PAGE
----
Title

Connecting Public Policies and Everyday Activities via Mobilizing an Occupational Perspective

1

Location

Pre-function area and Great Room 1B

Start Time

19-10-2017 7:00 PM

End Time

19-10-2017 9:00 PM

Session Type

Poster

Abstract

Statement of Purpose: The need to bring an occupational perspective to bear within policy and public spheres has increasingly been framed as a “duty” of occupational scientists. However, given the dominance of a market model of society and its neoliberal view of humans as economic and entrepreneurial beings, how can occupational scientists ensure that their work “intensifies the value of research by providing a new lens through which public policy data can be interpreted” (Urbanowski, Shaw, & Chemuttut, 2013, p. 315)? This poster presentation describes knowledge mobilization efforts for a two-site, community engaged, collaborative ethnographic (Lassiter & Campbell, 2010) study of long-term unemployment in the United States and Canada that has been conducted since 2014.

Methods: To understand possibilities and boundaries for occupational engagement within the situation of long-term unemployment, we generated data at three levels in the United States and Canada: we interviewed 15 organizational stakeholders and reviewed organizational documents; we interviewed and observed 18 front-line employment support service providers; and we interviewed, observed, and completed time diaries and/or occupational maps with 23 people who self-identified as being long-term unemployed. Data analysis approaches included situational analysis (Clarke, 2005), critical discourse analysis (Cheek, 2004), and critical narrative inquiry (Hardin, 2003).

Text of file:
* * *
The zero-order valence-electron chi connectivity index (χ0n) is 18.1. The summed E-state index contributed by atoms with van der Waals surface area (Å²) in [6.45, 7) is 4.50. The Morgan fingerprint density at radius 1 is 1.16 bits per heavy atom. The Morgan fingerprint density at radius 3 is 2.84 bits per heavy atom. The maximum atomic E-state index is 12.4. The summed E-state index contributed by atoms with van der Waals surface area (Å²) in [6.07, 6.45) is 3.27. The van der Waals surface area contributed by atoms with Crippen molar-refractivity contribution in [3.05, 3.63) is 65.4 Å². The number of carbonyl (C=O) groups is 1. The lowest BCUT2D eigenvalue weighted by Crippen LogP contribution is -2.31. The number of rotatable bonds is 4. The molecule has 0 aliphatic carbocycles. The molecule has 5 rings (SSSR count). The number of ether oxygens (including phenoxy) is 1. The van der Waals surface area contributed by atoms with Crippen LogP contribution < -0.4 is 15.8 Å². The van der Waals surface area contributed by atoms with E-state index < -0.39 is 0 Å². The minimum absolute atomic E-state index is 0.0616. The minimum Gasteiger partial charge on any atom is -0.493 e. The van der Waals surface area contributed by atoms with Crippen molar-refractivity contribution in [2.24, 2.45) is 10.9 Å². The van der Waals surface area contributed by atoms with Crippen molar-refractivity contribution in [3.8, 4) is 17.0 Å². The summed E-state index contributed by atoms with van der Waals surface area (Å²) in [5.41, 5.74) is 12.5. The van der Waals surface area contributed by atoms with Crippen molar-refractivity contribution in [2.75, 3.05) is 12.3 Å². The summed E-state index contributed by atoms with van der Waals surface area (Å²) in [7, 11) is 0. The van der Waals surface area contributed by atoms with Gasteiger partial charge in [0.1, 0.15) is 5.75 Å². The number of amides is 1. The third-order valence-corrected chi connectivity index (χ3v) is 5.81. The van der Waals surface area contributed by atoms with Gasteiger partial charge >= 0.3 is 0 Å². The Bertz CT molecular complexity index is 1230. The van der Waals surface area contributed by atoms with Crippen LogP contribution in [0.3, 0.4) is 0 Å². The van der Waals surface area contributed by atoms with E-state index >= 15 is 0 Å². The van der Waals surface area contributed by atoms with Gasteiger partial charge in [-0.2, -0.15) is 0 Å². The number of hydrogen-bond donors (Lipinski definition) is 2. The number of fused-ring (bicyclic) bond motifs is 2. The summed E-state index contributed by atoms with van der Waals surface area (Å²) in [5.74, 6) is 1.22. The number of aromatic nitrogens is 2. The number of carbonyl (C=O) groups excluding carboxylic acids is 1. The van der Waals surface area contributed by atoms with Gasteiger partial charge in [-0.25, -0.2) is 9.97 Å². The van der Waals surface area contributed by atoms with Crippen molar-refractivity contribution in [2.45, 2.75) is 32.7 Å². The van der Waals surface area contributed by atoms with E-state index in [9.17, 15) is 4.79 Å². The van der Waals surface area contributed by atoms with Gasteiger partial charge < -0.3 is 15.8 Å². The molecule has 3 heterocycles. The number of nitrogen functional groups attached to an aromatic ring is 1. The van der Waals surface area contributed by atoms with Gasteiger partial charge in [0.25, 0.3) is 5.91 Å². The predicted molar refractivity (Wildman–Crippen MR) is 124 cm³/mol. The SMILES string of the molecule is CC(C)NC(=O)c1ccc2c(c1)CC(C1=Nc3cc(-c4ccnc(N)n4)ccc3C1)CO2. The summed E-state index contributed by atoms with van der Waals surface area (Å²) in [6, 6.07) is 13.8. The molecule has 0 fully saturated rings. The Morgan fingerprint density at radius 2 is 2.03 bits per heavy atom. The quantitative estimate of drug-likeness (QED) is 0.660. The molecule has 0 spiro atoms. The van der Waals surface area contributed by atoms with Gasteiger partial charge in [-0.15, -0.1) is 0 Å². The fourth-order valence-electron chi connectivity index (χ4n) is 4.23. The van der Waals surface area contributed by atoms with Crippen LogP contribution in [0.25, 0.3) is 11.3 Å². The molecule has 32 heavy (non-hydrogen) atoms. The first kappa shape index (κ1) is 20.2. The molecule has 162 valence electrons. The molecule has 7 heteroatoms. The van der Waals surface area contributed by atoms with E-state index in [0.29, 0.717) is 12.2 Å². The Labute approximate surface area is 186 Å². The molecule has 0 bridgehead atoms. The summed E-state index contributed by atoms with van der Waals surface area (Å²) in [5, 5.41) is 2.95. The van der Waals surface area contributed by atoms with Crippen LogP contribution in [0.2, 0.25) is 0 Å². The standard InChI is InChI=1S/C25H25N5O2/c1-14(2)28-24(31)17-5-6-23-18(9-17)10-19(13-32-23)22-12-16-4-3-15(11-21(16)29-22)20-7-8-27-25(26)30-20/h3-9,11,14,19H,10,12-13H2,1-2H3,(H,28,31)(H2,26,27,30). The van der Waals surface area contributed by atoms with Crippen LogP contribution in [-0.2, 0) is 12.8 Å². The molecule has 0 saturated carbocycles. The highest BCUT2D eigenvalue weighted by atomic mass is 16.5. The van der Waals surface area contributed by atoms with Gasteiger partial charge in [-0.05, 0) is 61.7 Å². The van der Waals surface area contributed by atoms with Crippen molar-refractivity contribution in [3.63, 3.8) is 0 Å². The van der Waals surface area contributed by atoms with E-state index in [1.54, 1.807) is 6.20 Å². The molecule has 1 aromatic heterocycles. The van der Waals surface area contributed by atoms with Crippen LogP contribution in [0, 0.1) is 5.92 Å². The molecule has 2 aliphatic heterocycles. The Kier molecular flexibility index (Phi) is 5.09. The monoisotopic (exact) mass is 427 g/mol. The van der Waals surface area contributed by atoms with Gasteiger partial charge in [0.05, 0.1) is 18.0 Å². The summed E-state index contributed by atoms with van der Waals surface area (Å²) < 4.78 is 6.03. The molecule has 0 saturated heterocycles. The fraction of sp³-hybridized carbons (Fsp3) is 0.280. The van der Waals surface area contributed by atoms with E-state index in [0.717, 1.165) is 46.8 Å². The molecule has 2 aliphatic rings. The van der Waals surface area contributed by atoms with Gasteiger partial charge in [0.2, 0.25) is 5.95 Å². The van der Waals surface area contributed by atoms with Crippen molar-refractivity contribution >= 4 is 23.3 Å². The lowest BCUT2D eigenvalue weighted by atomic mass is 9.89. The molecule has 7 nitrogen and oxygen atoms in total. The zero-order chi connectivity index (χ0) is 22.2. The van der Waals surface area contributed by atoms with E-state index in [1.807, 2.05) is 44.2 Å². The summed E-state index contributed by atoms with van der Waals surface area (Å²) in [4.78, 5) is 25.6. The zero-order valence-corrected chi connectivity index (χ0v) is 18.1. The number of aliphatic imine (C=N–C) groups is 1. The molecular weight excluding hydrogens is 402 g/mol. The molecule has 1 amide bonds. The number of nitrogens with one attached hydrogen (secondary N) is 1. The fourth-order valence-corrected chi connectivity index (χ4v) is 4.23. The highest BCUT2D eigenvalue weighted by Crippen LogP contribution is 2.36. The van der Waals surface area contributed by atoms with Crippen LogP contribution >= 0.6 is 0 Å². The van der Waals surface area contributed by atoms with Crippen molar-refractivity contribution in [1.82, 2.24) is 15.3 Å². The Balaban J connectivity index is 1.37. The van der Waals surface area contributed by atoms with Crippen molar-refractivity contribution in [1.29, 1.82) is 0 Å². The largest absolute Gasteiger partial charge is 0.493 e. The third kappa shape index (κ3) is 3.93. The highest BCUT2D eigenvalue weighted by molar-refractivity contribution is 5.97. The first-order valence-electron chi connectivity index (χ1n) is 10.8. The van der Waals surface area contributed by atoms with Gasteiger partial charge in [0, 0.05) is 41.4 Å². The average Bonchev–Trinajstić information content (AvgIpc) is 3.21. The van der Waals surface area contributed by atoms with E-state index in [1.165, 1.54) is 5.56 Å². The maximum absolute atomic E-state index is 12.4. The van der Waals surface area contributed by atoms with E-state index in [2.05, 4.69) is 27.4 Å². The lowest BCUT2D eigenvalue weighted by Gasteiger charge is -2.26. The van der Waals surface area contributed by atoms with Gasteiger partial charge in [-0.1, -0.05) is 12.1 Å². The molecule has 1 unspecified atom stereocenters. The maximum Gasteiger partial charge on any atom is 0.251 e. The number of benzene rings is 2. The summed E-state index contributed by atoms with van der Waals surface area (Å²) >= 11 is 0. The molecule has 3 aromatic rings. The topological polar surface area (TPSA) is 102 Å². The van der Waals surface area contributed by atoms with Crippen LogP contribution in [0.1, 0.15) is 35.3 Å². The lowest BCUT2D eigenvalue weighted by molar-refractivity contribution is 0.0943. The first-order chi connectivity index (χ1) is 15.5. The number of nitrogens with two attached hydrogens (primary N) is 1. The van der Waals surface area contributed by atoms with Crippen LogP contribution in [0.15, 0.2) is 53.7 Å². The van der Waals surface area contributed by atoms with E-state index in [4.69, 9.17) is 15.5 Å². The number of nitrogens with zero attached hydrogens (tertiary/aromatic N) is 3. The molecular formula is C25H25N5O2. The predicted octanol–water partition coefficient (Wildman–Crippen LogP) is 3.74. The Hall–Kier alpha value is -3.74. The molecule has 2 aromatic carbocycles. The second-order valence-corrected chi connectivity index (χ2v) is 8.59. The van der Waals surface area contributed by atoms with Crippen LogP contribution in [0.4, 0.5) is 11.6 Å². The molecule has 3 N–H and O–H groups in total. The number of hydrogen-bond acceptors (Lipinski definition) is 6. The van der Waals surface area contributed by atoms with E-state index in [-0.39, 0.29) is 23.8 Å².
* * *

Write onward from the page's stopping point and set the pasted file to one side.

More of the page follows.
Results: Many of our findings illustrate the ways in which personal, environmental, material, non-material, and discursive situational elements create experiences of being “stuck” in long-term unemployment. To mobilize these findings beyond the academic realm, we are writing a series of site summaries and issue briefs that we can use to communicate with stakeholders and policy makers in each study context. These documents, along with other information about the study, are also being catalogued on a project website. Finally, we are planning knowledge mobilization workshops that will not only disseminate findings but will also bring study participants and policy makers together in an effort to minimize future experiences of being “stuck” in long-term unemployment.

Implications: By engaging participants in a discussion of non-academic knowledge mobilization efforts, we hope to strengthen disciplinary commitments to make occupational science research useful outside the academic realm.

Discussion questions:

  1. What modes of non-academic knowledge mobilization might be used in occupational science?
  2. In what ways can policy makers, in particular, be best engaged by researchers to foment change?

Key words: Long-term unemployment, critical qualitative research, knowledge mobilization

References

Cheek, J. (2004). At the margins? Discourse analysis and qualitative research. Qualitative Health Research, 14(8), 1140-1150. doi: 10.1177/1049732304266820

Clarke, A. E. (2005). Situational analysis: Grounded theory after the postmodern turn. Thousand Oaks: Sage.

Hardin, P. K. (2003). Constructing experience in individual interviews, autobiographies and on-line accounts: A poststructuralist approach. Journal of Advanced Nursing, 41(6), 536-544.